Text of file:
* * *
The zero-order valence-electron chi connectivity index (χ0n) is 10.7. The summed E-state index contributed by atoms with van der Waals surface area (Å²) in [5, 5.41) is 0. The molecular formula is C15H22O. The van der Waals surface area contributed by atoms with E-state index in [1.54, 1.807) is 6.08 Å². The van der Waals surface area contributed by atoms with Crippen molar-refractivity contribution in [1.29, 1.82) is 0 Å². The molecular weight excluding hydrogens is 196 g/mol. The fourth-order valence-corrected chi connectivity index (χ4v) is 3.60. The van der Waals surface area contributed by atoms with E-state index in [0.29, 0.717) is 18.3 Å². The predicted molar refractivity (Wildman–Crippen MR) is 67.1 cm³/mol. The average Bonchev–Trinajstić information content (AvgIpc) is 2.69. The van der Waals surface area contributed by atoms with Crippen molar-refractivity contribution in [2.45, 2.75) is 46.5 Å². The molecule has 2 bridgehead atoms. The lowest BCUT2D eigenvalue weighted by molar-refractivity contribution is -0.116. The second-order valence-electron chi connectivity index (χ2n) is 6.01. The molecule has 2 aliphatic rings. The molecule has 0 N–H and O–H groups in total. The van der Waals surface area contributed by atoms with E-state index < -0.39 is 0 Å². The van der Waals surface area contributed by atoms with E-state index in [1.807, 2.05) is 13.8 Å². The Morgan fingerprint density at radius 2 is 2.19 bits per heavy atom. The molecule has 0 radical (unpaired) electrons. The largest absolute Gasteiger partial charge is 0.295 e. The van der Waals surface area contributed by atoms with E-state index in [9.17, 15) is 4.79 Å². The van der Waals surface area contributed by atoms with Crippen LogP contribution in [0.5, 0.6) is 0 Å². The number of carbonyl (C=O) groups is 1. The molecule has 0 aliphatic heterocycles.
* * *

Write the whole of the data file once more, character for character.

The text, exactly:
The zero-order valence-electron chi connectivity index (χ0n) is 10.7. The summed E-state index contributed by atoms with van der Waals surface area (Å²) in [5, 5.41) is 0. The molecular formula is C15H22O. The van der Waals surface area contributed by atoms with E-state index in [1.54, 1.807) is 6.08 Å². The van der Waals surface area contributed by atoms with Crippen molar-refractivity contribution in [1.29, 1.82) is 0 Å². The molecular weight excluding hydrogens is 196 g/mol. The fourth-order valence-corrected chi connectivity index (χ4v) is 3.60. The van der Waals surface area contributed by atoms with E-state index in [0.29, 0.717) is 18.3 Å². The predicted molar refractivity (Wildman–Crippen MR) is 67.1 cm³/mol. The average Bonchev–Trinajstić information content (AvgIpc) is 2.69. The van der Waals surface area contributed by atoms with Crippen molar-refractivity contribution in [2.45, 2.75) is 46.5 Å². The molecule has 2 bridgehead atoms. The lowest BCUT2D eigenvalue weighted by molar-refractivity contribution is -0.116. The second-order valence-electron chi connectivity index (χ2n) is 6.01. The molecule has 2 aliphatic rings. The molecule has 0 N–H and O–H groups in total. The van der Waals surface area contributed by atoms with E-state index < -0.39 is 0 Å². The van der Waals surface area contributed by atoms with E-state index in [1.807, 2.05) is 13.8 Å². The Morgan fingerprint density at radius 2 is 2.19 bits per heavy atom. The molecule has 0 radical (unpaired) electrons. The largest absolute Gasteiger partial charge is 0.295 e. The van der Waals surface area contributed by atoms with E-state index in [9.17, 15) is 4.79 Å². The van der Waals surface area contributed by atoms with Crippen LogP contribution in [0.5, 0.6) is 0 Å². The number of carbonyl (C=O) groups is 1. The molecule has 0 aliphatic heterocycles.